There’s no escaping it: the business world is officially running on social media. Never before has there been such an efficient means of connecting the world and the pockets of consumers therein. It seems like a natural consequence of such a phenomenon. The whole social media experience is a marketing professional’s dream. Each platform has its differences, but in general it’s designed to algorithmically target information toward a group of people. In other words, it sort of takes care of the hard part for us. The catch, though, is that now it generates a set of problems around it. Social media is designed with the intention of being as available as possible to as many people as possible, as frequently as possible. That’s great because we, in the marketing game, are trying to make people aware of a product or a service, so the more people that are tuned in, the better. The unique issue with any such platform is that the more effectively it does its own job, the more it muddies the waters. In other words, the more people that are on it, the more advertisers that are vying for attention. This is where SMO, or “Social Media Optimization” comes in.
The key is something that was mentioned earlier: algorithms. Basically, an algorithm is essentially a pattern or a set of patterns which governs the behavior of a thing. You can think of it as a set of rules that, in this case, software has to follow. This is paramount to understanding how to optimize your social media presence because by definition, algorithms are predictable. Let’s look at a specific example. Instagram is one of the most popular social media platforms in the current landscape. It’s a hub of user-to-user interaction based on pictures, which are the bread and butter of the platform, but it leaves it up to you, the user, to define the images you share.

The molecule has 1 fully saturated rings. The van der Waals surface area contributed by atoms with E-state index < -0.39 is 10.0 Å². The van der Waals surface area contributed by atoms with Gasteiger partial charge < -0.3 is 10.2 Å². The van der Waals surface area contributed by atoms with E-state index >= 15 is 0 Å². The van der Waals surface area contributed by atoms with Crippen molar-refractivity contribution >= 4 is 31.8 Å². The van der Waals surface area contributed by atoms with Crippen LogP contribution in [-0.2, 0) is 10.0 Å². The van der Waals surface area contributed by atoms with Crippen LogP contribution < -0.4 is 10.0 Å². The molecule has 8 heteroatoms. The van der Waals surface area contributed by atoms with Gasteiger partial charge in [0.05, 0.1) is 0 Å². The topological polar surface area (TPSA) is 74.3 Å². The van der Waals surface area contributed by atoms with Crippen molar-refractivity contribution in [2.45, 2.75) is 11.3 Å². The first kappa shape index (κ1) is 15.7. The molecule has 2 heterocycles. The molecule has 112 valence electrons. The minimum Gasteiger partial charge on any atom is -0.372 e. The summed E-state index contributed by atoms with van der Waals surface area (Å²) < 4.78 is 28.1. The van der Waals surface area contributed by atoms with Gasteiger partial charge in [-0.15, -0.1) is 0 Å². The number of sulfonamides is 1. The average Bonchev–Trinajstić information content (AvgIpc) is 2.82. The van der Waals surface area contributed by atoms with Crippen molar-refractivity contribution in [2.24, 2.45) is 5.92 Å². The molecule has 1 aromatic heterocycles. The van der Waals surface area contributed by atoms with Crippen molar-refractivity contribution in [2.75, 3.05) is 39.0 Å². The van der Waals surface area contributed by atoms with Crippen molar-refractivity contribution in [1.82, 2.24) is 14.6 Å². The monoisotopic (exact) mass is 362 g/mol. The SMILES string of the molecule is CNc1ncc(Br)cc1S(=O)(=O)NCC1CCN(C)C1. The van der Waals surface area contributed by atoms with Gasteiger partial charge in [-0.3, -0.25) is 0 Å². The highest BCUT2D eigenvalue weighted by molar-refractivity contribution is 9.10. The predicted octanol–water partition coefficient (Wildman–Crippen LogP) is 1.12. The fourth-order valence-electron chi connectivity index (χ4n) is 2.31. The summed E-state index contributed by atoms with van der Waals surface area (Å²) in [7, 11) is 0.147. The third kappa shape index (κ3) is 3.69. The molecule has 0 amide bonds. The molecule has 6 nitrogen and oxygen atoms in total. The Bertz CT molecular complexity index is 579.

One of the key ways users define their images is with hashtags. Hashtags are one of the primary ways the platform allows us to categorize. So if we use a real world example, let’s say you’re selling wine. You might post a nice, artsy picture of the inside of a wine cellar and use hashtags such as “#wine” on Instagram and Twitter. Well as of the time of the writing of this entry, “#wine” has roughly 47 million users. Not only that, but people who use “#wine” tend to use related hashtags such as “#redwine”(almost 6 million users), “#whitewine”(around 2.5 million users), “#vineyard”(about 2 million users), etc. While adding hashtags can increase branding and the likelihood of users seeing your post, it’s important to remember that there is such a thing as ?too many hashtags. Try to stick to 3-5 for Instagram (comment on your post and put the hashtags there, instead of in the description) and 1-2 for Twitter.
So what does this do for you? Well when you use a combination of related hashtags, especially on a more consistent basis, the algorithm that the platform operates on wants to engage other users who tend to use those same ones. In many cases, these users are not already following you, but you use your similar themes to draw them into a page representing a product that’s consistent with their interests. Ideally, this can translate to more followers, more brand awareness, and ultimately more sales.
The marketing world has always been driven by engagement – that is it’s entire purpose. Now that that’s more available than ever, it’s important to understand that we don’t just have a random set of data. What we have, is a target-able market that we can use hashtags to draw paths to those markets. Use them and use them consistently, and watch your following grow. MacGuyver Media offers expertise in optimizing your web presence to help you grow your brand. Contact us!